Report: Paul Pierce '50-50' about retirement after Clippers' exit

After the Clippers were elminated in the first round of the playoffs by the Portland Trail Blazers on Friday night, a disappointed Paul Pierce told ESPN that he was "50-50" about retirement. 

In a video after Portland's Game 6 victory posted on, the former Celtics captain said his "heart is broken" by another playoff elimination. 

Pierce signed a a three-year, $10 million contract to return home (he grew up in Inglewood, Calif.) and play for his old coach Doc Rivers in Los Angeles.  He'll be 39 next season and coming off the worst season of his career. Pierce averaged 6.1 points, 36 percent shooting and 18 minutes a game, all career lows.

How does Isaiah Thomas improve? Eating right is one step


How does Isaiah Thomas improve? Eating right is one step

WALTHAM, Mass. -- This past season, Isaiah Thomas took a major step forward to becoming more than just a solid NBA player, but one of the game’s best.
He knows he won’t stay among the elite for long if he doesn’t make some changes with the most notable being to his diet.
“I do not eat good,” Thomas acknowledged following his exit interview this week. “I eat like a young guy, a young guy who got a little bit of money, fast food every day. But I’m definitely going to change.”
The change becomes necessary not only in light of how the season ended for him and the Celtics, but also for his long-term goals, which include playing in the NBA until he’s at least 40 years old.
“I’m not that old but the greatest players took care of their bodies the best,” Thomas said.
Among those cited by Thomas who excelled at taking care of their bodies was former Celtic Ray Allen.
But Thomas was quick to add that he won’t go to the lengths that Allen did in maintaining good health.
“Because he’s a little crazy with that,” quipped Thomas. “I just want to play at a high level for a long time, like Steve Nash, Kobe Bryant. You have to take care of your body. That’s half the battle of performing out there on the floor.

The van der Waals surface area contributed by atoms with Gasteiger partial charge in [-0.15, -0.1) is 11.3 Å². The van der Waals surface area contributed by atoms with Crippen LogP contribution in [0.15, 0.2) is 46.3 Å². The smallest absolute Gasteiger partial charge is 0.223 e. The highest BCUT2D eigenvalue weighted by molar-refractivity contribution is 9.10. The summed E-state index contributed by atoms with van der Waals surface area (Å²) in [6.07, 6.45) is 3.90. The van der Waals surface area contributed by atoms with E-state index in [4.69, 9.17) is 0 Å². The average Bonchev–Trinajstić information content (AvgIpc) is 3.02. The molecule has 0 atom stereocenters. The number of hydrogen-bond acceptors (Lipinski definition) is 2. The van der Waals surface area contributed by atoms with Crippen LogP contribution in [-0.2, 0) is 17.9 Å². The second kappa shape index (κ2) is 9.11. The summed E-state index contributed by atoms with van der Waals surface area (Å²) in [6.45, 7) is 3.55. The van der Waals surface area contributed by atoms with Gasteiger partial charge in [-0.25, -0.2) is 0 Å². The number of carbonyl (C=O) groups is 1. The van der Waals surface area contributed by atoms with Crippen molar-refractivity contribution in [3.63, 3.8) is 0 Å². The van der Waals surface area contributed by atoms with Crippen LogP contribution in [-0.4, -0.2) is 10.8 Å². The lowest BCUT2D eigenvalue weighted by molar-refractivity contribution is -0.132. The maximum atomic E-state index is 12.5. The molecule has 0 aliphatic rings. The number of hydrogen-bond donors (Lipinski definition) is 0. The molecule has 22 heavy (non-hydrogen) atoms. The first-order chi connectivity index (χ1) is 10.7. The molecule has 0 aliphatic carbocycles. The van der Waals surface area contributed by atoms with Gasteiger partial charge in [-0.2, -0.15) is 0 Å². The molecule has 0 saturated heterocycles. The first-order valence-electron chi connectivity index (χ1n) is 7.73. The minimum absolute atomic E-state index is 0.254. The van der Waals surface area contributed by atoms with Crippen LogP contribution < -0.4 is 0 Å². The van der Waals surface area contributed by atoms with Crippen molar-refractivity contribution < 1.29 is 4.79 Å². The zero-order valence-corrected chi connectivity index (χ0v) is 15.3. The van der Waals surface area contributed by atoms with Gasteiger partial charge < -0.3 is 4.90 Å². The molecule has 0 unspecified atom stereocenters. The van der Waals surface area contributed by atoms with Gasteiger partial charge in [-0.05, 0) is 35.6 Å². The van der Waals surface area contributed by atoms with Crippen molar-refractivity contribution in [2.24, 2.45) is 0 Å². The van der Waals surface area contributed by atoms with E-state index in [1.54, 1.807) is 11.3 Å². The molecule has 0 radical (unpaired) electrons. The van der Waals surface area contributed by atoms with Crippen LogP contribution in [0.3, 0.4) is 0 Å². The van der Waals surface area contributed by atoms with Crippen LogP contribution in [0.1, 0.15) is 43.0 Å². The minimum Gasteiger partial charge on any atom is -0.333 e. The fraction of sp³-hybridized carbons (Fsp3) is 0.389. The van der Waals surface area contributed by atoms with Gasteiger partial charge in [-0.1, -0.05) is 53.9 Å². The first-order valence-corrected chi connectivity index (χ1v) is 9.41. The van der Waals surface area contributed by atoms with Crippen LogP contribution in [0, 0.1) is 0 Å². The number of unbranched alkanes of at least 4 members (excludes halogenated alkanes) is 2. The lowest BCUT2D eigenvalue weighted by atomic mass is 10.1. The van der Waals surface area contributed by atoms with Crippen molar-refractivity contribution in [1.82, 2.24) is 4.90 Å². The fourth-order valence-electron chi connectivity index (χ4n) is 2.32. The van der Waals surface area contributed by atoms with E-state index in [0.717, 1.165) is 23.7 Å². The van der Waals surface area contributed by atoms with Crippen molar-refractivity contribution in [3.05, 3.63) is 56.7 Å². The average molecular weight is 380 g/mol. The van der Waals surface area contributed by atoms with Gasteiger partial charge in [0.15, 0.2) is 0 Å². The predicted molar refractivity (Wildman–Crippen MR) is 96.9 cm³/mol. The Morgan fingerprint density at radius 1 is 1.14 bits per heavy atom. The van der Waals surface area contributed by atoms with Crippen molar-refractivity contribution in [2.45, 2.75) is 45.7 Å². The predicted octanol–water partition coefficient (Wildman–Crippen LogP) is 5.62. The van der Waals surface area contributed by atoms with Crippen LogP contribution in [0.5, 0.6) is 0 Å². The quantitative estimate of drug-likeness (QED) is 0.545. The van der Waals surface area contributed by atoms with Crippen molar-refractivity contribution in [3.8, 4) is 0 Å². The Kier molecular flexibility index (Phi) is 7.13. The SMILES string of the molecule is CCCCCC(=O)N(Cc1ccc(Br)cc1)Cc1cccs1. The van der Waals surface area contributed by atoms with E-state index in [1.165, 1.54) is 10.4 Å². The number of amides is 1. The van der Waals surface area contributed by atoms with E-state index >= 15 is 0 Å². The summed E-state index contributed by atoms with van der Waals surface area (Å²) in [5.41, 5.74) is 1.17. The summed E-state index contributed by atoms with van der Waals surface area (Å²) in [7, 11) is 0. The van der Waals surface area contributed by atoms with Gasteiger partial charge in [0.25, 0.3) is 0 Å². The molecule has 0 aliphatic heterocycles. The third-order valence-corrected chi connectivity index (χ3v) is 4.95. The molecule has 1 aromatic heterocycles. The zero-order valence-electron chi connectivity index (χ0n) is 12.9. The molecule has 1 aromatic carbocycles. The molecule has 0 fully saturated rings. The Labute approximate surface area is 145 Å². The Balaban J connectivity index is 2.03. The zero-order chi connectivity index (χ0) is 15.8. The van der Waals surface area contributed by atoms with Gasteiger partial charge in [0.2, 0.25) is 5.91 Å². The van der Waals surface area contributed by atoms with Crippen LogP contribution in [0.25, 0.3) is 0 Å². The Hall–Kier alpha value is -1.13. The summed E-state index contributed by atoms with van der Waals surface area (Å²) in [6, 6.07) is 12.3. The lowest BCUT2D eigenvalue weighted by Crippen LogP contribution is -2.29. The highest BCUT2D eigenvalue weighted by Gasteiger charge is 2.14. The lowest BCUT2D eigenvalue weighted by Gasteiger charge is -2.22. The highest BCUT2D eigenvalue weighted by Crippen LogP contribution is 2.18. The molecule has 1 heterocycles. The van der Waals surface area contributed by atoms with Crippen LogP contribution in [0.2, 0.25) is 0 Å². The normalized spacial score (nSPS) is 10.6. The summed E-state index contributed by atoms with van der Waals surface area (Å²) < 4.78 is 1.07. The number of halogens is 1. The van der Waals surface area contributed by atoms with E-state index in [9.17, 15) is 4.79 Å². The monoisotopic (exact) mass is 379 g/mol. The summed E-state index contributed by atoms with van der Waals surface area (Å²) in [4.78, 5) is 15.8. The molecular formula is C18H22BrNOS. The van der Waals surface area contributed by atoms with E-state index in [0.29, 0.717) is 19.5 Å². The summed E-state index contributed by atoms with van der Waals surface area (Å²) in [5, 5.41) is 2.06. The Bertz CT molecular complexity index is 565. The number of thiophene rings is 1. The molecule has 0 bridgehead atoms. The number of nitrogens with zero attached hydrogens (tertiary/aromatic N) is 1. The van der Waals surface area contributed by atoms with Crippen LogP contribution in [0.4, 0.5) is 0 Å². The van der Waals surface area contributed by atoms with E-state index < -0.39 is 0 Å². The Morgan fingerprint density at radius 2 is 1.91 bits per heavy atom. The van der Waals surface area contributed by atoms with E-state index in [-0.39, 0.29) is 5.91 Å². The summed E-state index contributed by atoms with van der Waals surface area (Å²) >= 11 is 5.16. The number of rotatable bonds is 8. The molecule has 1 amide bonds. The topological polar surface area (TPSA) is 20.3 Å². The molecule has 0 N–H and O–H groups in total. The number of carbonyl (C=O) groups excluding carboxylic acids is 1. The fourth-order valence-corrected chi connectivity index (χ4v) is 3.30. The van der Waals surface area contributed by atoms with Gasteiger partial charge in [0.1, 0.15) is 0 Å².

Thomas added, “This is a big summer for me to start doing that.”
Eating right is just part of the transformation process for Thomas.
He’ll also modify is offseason workouts to include some work in the boxing ring with long time friend Floyd Mayweather, Jr.
“I’m definitely work with him a few times, get my conditioning right, probably train, do some boxing stuff on the side, just to get in that type of shape,” Thomas said. “You get in that type of shape you won’t get tired on the basketball floor. This summer is big for me, transforming my body, getting into the best shape possible and coming back and having another all-star year.”
For the Celtics to improve upon this past season, they will need Thomas to continue elevating his play as well as the play of those around him.
It is that latter point that was among the many reasons Boston’s season is over. No matter what he did, those around him could not step their game up to a level needed in order to get past the Atlanta Hawks.
Chalk it up to another lesson learned for Thomas.
“You can’t do it on your own,” Thomas said. “There’s no way you can do it on your own. Nobody can do it on your own; and how hard it is to win playoff games, a playoff series. It’s not easy.”
And when you come up short, for Thomas is created an uneasiness that he never wants to experience again.
“I’m going to do whatever it takes to not have this feeling again,” he said. “It really hurt me. I’m going to use that as motivation to continue to get better and to work on my flaws and make those into my strengths. I promise you’ll I’ll be back better than ever next year.”